Tales Of Our Times
By JOHN BARTLIT
New Mexico Citizens
for Clean Air & Water
Political Tug Of War Stifles News Of Voting Technology
Voting in the 21st century is at the juncture of three working cultures that diverge so widely they barely speak the same language. Yet, the business of voting systems has the greatest built-in importance across societies. Trouble at the juncture is certain. That trouble, though, now shows new and healthy signs of moving into a forum known for its rare ability to force the exchange of information.
The first language is politics. The big parties keep us notably well informed about partisan thinking. By the same token, the parties keep us woefully ill informed about composite issues.
A second language is for voting companies’ explaining their systems. For U.S. elections, three companies dominate the supply of voting technology—Election Systems & Software (founded in U.S.), Hart InterCivic Inc. (U.S.), and Dominion Voting Systems (Canada). Worldwide, some 19 companies got their start in countries as small as Holland or as populous as India.
The third language in voting issues is that of technical schools and specialized non-profit groups. A name that fits them is the detective teams. This set is the most independent of the three cultures and also the least recognized.
A big turning point for voting issues came in 2000. The Bush v. Gore presidential election that year ended in legal challenges of voting problems and then a U.S. Supreme Court decision on December 12.. The need to improve matters was clear. That same month, the president of Cal Tech and president of MIT announced the formation of the Voting Technology Project at Cal Tech and MIT. The project on voting systems now has 20 years of data, findings, and usable fixes.
A partial list of non-profits, with the dates of their founding, has a distinct tone of trained scrutiny. One of the oldest is Computer Professionals for Social Responsibility. It was founded in 1983 over concerns about the effects that computers have on military operations and took up voting issues a few years later. Other working groups include the Verified Voting Foundation (2004), the Open Source Election Technology Institute (2006), and the National Election Defense Coalition (2013).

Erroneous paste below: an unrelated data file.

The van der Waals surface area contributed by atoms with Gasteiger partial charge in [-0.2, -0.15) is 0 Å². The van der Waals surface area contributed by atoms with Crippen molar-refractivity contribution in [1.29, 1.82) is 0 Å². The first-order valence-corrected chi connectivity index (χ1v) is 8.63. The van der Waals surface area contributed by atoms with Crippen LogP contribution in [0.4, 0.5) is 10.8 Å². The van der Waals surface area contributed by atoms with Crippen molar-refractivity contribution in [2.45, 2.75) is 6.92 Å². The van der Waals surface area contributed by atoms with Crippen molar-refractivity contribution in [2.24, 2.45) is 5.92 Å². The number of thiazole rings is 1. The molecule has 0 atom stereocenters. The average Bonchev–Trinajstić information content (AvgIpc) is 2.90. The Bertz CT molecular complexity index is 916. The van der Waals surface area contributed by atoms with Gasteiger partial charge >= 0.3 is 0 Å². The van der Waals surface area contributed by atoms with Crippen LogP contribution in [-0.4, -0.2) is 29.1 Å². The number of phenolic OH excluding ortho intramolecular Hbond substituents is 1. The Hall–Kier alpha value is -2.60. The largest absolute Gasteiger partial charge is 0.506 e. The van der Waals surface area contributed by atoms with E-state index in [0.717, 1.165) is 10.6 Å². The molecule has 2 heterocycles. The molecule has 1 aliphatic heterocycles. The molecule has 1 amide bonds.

Mindsets show themselves in lingoes. A long-running political dispute surrounds what one big party refers to as “voter suppression” and the other party refers to as “flimsy voter IDs.” The Voting Technology Project (VTP) deals with all the components, in their full technical scope. Thus, VTP says they work on “making the process of voter registration more secure and more accessible” mixed in with “evaluating methods of voter authentication, and their effects on the election process.” Cultures differ. In politics, sound bites are generic and curtly one-sided. In technical talk, issues to be dealt with are detailed and multi-sided.
The strange dynamics of the 2020 election afford new ways of shining light into neglected corners. After months of hearing snarly accusations that their voting systems were part of “rigging” the election, Smartmatic International has filed a lawsuit claiming $2.7 billion in damages against various players in the Trump campaign. Dominion Voting Systems has filed a suit claiming $1.3 billion in damages due to kindred attacks on Dominion. Counter suits are threatened.
Companies can be as stingy with facts as is any political party. In lawsuits, both sides would do well to bring in detective teams on voting systems as witnesses who do not work for vendors or for political parties. Day in and day out, people talk past one another on voting issues and change topics before anything can be concluded. Court procedures do better, since judges have the tools and the mandate to force people to exchange information on the same subject.
Watch politics, the companies, and the detective teams all work in a few trials, tempered by the courtroom’s firm and well-honed rules. Watch democracy shine anew.